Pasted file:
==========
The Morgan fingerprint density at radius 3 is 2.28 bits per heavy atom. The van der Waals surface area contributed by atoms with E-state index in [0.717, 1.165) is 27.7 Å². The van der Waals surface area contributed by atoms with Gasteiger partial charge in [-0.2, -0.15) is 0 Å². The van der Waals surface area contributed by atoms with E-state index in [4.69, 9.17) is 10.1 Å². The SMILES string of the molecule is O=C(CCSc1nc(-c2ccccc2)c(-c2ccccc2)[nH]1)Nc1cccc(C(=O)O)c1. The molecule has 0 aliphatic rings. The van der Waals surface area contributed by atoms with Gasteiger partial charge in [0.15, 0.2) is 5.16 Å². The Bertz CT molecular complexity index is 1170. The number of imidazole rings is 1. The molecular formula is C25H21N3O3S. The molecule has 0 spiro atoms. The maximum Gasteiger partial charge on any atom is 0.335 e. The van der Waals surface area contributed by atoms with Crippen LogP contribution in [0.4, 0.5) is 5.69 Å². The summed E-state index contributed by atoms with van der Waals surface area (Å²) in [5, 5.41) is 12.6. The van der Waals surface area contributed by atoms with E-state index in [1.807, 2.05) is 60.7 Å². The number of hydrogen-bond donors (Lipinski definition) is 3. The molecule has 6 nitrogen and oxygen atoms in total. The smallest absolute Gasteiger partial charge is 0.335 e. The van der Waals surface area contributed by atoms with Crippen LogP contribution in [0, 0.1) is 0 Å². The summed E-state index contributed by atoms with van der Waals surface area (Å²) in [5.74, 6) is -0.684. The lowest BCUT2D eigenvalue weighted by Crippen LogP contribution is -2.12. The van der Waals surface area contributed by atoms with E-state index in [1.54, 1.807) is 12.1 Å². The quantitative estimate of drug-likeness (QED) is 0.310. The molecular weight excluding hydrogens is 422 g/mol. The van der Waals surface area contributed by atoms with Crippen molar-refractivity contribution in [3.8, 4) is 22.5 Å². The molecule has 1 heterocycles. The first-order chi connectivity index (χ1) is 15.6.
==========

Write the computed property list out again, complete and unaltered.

The Morgan fingerprint density at radius 3 is 2.28 bits per heavy atom. The van der Waals surface area contributed by atoms with E-state index in [0.717, 1.165) is 27.7 Å². The van der Waals surface area contributed by atoms with Gasteiger partial charge in [-0.2, -0.15) is 0 Å². The van der Waals surface area contributed by atoms with E-state index in [4.69, 9.17) is 10.1 Å². The SMILES string of the molecule is O=C(CCSc1nc(-c2ccccc2)c(-c2ccccc2)[nH]1)Nc1cccc(C(=O)O)c1. The molecule has 0 aliphatic rings. The van der Waals surface area contributed by atoms with Gasteiger partial charge in [0.15, 0.2) is 5.16 Å². The Bertz CT molecular complexity index is 1170. The number of imidazole rings is 1. The molecular formula is C25H21N3O3S. The molecule has 0 spiro atoms. The maximum Gasteiger partial charge on any atom is 0.335 e. The van der Waals surface area contributed by atoms with Crippen LogP contribution in [0.4, 0.5) is 5.69 Å². The summed E-state index contributed by atoms with van der Waals surface area (Å²) in [5, 5.41) is 12.6. The van der Waals surface area contributed by atoms with E-state index in [1.807, 2.05) is 60.7 Å². The number of hydrogen-bond donors (Lipinski definition) is 3. The molecule has 6 nitrogen and oxygen atoms in total. The smallest absolute Gasteiger partial charge is 0.335 e. The van der Waals surface area contributed by atoms with Crippen LogP contribution in [0, 0.1) is 0 Å². The summed E-state index contributed by atoms with van der Waals surface area (Å²) in [5.74, 6) is -0.684. The lowest BCUT2D eigenvalue weighted by Crippen LogP contribution is -2.12. The van der Waals surface area contributed by atoms with E-state index in [1.54, 1.807) is 12.1 Å². The quantitative estimate of drug-likeness (QED) is 0.310. The molecular weight excluding hydrogens is 422 g/mol. The van der Waals surface area contributed by atoms with Crippen molar-refractivity contribution in [3.8, 4) is 22.5 Å². The molecule has 1 heterocycles. The first-order chi connectivity index (χ1) is 15.6.